Stomach Cancer: Diagnosis

By Wheeler, Brooke 
March 21, 2017

Stomach Cancer: Diagnosis

How is stomach cancer diagnosed?

If your healthcare provider thinks you might have stomach cancer, you’ll need certain exams and tests to be sure. Diagnosing stomach cancer starts with your healthcare provider asking you questions. He or she will ask you about your health history, your symptoms, risk factors, and family history of disease. Your healthcare provider will also give you a physical exam.

What tests might I need?

You may have one or more of the following tests:

  • Fecal occult blood test (FOBT)

  • Blood tests

  • Upper endoscopy

  • Upper GI series

  • Biopsy

Lab tests

Fecal occult blood test (FOBT)

This testis used to check for hidden blood in your stool. Your healthcare provider may place a small amount of your stool on a plastic slide or a special type of paper. Or you may do this test at home. Stomach cancer can sometimes cause small amounts of bleeding. This can be hard to see. However, other conditions that aren’t cancer can also cause this. Even if the test shows blood in your stool, you’ll likely need other tests to tell whether or not it’s due to cancer.

Blood tests

Blood tests can check if you have low red blood cell counts. This could be due to bleeding in your stomach. Blood tests can also be used to see how well certain organs are working and what overall health is like.

Endoscopic tests

Upper endoscopy

This test is also called an esophagogastroduodenoscopy (EGD). This procedure helps find most stomach cancers. It’s often the first test done. During this test, a healthcare provider looks at the inside of your stomach with a thin, flexible, lighted tube. This is called an endoscope. He or she guides the scope through your throat and down into your stomach. You’re sedated during this test.

An upper endoscopy also checks your esophagus and part of your duodenum, which is the first section of your small intestine. If your healthcare provider sees tissue that’s abnormal, he or she takes a small sample of the changed tissue out through the scope. This is done to check for cancer cells. This is called an endoscopic biopsy. 

Your healthcare provider may do an upper endoscopy with an endoscopic ultrasound (EUS) exam. The EUS uses sound waves to make a better picture of your stomach wall, nearby tissues, and lymph nodes.

Imaging tests

Upper GI series

This is also called a barium swallow. During this test, your healthcare provider can see even small abnormalities in your stomach lining. For this test, you’ll drink a thick, chalky fluid with barium in it. This fluid lines your stomach. This makes it easier to see on an X-ray. To see very early cancers, your healthcare provider may use a double contrast technique. For this, a small tube is placed in your stomach after drinking the barium. Air is then pumped through the tube into your stomach. This makes the barium coating thinner around the inside of your stomach. This helps your healthcare provider see small changes in your stomach.


A biopsy is when your healthcare provider removes a small sample of abnormal tissue from your stomach. A pathologist looks at the sample under a microscope. In addition to checking for stomach cancer, a biopsy can also show other conditions. These can include H. pylori bacterial infection, noncancerous diseases, or another type of cancer called a lymphoma.  A biopsy can show changes on the lining of your stomach.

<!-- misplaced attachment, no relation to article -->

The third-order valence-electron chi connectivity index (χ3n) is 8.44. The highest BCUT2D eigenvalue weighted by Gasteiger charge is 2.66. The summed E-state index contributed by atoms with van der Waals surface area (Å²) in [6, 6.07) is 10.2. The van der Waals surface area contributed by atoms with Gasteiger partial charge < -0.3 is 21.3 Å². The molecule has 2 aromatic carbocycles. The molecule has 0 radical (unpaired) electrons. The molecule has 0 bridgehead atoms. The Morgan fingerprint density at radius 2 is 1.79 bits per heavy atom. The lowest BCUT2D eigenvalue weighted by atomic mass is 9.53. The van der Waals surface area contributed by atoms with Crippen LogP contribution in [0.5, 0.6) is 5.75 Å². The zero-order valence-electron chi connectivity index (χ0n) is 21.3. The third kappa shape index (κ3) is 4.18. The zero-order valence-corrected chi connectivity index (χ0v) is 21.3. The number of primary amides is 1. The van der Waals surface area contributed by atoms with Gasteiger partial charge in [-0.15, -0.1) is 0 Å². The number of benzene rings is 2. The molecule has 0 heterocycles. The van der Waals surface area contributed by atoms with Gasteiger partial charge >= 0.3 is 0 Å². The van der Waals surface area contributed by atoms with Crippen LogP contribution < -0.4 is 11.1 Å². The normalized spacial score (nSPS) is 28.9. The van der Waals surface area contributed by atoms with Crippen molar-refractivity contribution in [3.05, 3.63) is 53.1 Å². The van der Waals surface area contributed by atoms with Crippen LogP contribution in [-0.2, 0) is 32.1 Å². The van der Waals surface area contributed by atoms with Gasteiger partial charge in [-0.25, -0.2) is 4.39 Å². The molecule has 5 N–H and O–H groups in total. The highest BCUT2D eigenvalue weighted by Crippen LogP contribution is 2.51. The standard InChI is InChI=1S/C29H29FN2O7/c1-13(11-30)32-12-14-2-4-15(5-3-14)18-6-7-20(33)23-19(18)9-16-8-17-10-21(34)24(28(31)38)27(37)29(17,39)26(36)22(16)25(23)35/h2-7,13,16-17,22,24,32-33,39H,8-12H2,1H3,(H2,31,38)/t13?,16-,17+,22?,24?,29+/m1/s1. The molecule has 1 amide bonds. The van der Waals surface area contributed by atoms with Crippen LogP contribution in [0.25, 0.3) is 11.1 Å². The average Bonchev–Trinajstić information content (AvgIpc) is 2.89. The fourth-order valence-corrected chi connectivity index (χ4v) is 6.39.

A biopsy is needed to confirm a diagnosis of stomach cancer.

Laparoscopic surgery

This surgery is done by making a small incision in your skin. Then your healthcare provider puts an instrument in it to look at the inside of your abdomen. If he or she sees any suspicious areas, your healthcare provider can remove them and look at them under the microscope. This is called a laparoscopic biopsy.

Endoscopic stomach biopsy

This is the most common type of biopsy used. This is a procedure that uses an endoscope. During the procedure, you’ll receive medicine to help you relax. You’ll also receive a numbing medicine sprayed into your throat. This is to help prevent gagging. Once you’re relaxed, your healthcare provider puts the endoscope into your mouth and guides it down your throat and into your stomach. He or she looks at the lining of your stomach with the scope. Tools can be passed through the scope to take tissue samples from any abnormal areas.

Endoscopic ultrasound-guided needle biopsy 

This test also uses an endoscope. The scope has a special ultrasound tool at the tip. The ultrasound tip is put against your stomach walls to create images. This procedure may be used if a healthcare provider thinks the cancer is deeper in the wall of your stomach. You’ll receive medicine to help you relax. You’ll also receive a numbing medicine sprayed into your throat. This is to help prevent gagging. The endoscope is then put into your mouth and guided into your stomach.

The ultrasound tip is placed against your stomach walls. Your healthcare provider looks at the lining of your stomach with the scope. He or she can view images of the layers of your stomach, lymph nodes, and other nearby tissues. If he or she sees suspicious areas, your healthcare provider will pass a thin, hollow needle through the scope and into your stomach wall. This needle is used to take the tiny pieces of tissue to test in the lab.

Getting your test results

When your healthcare provider has the results of your biopsy, he or she will contact you with the results. Your provider will talk with you about other tests you may need if stomach cancer is found. Make sure you understand the results and what follow-up you need.


March 21, 2017

Reviewed By:  

Gersten, Todd, MD,Stump-Sutliff, Kim, RN, MSN, AOCNS